This magnificently carved head of Buddha closely resembles the manifold transcendental Buddhas erected in Central Java under the Sailendra Dynasty at the beginning of the 9th century. The forehead extends broadly over heavy lids and a slight, serene smile, giving the Buddha a quiescent and particularly introspective expression. Certain features of this sculpture speak directly to the classical Central Javanese Buddha images of the 9th and 10th centuries, including the clearly defined curls, elongated earlobes and smooth chiseling of the porous volcanic stone. The soft contours, straight nose, and plump lips are reminiscent of Gupta prototypes. The Gupta Empire, spanning from the 4th to 6th centuries, was known for the development of sensual features and balanced volumes that strongly influenced the styles of later kingdoms. The present example, in part due to its material and to local Buddhist considerations, is a distinct development upon this prototype through sensitive, lifelike modeling with subtle contours.
Two similar examples include the head of a Dhyani Buddha from the Avery Brundage Collection (see R. d'Argence´ et al, Indian and South-East Asian Stone Sculptures from the Avery Brundage Collection, 1969, pp. 86-87) and the head of Buddha in the Rietberg Museum (see J. Fontein, The Art of Southeast Asia; The Collection of the Museum Rietberg Zurich, 2007, pp. 106-107). In each one, the balanced proportions and curved treatment of the rough surface speak to an emphasis on creating outwardly naturalistic and inwardly thoughtful images of Buddha. The Avery Brundage example is most similar to the Ellsworth sculpture in its more pronounced features, including a clear delineation of the eyelids and a gentle smile.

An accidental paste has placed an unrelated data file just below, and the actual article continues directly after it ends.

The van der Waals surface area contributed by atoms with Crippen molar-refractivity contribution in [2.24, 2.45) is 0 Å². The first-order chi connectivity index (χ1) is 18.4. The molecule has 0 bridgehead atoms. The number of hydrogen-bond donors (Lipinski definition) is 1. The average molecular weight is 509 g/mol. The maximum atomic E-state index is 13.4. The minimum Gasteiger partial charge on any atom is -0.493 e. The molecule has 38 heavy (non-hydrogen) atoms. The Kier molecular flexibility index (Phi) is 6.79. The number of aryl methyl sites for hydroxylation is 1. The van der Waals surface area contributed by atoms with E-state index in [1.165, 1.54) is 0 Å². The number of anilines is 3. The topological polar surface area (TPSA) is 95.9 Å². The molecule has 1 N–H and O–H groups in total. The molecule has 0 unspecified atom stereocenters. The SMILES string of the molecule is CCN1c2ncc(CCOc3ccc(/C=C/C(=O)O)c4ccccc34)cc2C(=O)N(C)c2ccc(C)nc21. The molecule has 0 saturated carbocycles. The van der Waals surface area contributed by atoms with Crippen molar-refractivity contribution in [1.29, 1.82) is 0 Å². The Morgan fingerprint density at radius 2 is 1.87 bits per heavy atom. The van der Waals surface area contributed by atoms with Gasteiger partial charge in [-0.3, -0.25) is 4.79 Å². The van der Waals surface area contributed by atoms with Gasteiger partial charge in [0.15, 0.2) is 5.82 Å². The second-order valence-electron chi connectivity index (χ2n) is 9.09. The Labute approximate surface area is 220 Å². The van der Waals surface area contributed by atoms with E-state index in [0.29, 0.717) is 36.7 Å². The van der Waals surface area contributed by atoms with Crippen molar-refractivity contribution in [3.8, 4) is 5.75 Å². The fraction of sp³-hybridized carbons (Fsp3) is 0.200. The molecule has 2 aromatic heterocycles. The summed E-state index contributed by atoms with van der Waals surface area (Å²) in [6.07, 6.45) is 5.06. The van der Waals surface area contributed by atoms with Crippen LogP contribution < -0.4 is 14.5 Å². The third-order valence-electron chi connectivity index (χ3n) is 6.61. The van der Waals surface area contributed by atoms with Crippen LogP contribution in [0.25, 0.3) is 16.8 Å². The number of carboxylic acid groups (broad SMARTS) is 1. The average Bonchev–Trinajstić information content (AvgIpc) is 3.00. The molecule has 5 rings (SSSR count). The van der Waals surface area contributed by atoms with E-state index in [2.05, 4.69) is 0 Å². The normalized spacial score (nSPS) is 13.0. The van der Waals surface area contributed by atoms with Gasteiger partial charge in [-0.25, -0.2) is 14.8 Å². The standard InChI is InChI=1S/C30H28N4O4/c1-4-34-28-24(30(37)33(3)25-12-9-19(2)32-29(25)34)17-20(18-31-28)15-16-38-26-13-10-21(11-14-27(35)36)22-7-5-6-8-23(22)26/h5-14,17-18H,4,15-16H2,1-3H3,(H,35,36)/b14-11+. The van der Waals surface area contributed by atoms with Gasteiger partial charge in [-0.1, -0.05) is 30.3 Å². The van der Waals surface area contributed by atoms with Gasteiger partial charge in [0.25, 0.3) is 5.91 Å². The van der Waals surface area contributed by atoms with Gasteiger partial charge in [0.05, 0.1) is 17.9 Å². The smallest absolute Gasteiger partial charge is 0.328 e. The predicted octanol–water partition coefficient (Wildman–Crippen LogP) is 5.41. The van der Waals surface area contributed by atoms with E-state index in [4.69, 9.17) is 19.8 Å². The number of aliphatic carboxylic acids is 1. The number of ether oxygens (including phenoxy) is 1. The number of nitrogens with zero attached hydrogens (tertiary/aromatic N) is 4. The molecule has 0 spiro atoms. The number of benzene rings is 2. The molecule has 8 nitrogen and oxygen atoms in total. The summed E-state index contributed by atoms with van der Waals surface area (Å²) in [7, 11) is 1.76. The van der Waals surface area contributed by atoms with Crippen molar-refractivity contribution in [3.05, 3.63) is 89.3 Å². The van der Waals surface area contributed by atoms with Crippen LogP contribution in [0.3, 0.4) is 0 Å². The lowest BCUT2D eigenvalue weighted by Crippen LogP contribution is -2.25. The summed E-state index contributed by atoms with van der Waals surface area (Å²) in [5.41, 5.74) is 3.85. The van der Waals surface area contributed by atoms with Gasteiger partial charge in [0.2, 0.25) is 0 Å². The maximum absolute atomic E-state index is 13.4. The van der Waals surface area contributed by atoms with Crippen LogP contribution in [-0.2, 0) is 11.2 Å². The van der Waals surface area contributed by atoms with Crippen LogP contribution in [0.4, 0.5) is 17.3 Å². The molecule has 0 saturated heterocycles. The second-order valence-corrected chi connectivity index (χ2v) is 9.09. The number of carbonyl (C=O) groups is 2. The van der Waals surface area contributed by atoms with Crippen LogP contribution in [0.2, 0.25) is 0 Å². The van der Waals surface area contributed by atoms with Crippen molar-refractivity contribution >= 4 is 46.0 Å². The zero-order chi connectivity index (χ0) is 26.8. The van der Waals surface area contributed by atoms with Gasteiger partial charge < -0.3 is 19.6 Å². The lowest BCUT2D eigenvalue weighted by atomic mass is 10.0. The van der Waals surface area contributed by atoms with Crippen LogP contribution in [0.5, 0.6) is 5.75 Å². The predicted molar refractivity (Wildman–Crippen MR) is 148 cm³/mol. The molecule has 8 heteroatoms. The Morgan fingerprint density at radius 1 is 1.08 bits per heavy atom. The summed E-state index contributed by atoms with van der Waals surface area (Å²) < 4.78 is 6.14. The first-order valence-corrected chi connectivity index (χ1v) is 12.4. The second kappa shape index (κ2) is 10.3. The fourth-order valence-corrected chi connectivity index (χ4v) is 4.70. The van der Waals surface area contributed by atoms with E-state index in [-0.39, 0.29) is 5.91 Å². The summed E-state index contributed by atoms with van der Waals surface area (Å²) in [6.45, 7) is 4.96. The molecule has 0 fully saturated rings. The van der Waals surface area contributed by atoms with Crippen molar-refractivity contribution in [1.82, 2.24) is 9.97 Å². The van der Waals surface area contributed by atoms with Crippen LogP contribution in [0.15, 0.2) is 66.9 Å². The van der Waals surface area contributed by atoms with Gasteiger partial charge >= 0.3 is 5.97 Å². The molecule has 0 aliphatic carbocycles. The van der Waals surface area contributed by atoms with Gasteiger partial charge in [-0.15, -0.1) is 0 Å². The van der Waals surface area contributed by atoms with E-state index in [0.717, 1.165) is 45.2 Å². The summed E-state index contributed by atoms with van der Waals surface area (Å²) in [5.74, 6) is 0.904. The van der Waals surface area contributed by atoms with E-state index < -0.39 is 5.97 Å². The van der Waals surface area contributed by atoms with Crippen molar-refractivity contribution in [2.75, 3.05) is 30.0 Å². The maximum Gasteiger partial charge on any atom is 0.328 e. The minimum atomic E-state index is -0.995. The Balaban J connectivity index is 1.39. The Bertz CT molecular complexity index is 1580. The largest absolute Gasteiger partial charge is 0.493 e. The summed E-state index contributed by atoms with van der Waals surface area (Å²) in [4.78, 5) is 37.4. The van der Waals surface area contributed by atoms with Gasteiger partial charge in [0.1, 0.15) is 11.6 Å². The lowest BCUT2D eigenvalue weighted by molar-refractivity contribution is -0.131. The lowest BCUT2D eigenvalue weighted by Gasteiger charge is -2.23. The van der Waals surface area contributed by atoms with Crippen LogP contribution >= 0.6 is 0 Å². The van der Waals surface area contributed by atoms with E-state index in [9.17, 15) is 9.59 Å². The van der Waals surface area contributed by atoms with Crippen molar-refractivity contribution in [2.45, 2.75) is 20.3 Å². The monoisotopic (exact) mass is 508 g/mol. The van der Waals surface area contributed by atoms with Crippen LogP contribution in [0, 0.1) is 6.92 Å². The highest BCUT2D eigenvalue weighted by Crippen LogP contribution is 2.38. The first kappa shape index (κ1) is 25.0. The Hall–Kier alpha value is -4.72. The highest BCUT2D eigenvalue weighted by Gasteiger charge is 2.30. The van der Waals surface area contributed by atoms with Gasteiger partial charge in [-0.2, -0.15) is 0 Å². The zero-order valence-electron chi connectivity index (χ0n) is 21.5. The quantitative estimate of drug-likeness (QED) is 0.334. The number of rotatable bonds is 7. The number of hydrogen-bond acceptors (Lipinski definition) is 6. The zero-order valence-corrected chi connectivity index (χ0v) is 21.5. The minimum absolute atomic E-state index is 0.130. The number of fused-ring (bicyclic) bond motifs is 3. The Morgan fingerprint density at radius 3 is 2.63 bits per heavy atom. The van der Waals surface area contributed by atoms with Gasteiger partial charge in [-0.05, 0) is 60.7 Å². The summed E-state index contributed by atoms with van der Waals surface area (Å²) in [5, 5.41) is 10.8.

When Robert Ellsworth happened upon this head of Buddha in the 1960s, after an American collector had purchased it from a dealer in Holland in 1932 and brought to America in 1939, he considered it to be “one of the most beautiful volcanic stone heads” from this region and was adamant to keep it in his collection (see A. Christy, “Not for Sale: A Few of Robert Ellsworth's Favourite Possessions,” Orientations, June 1991, pp. 58-59, fig. 5). From its prominent place in the foyer, this head of Buddha continued to grace visitors with a profound lowered gaze and peaceful presence.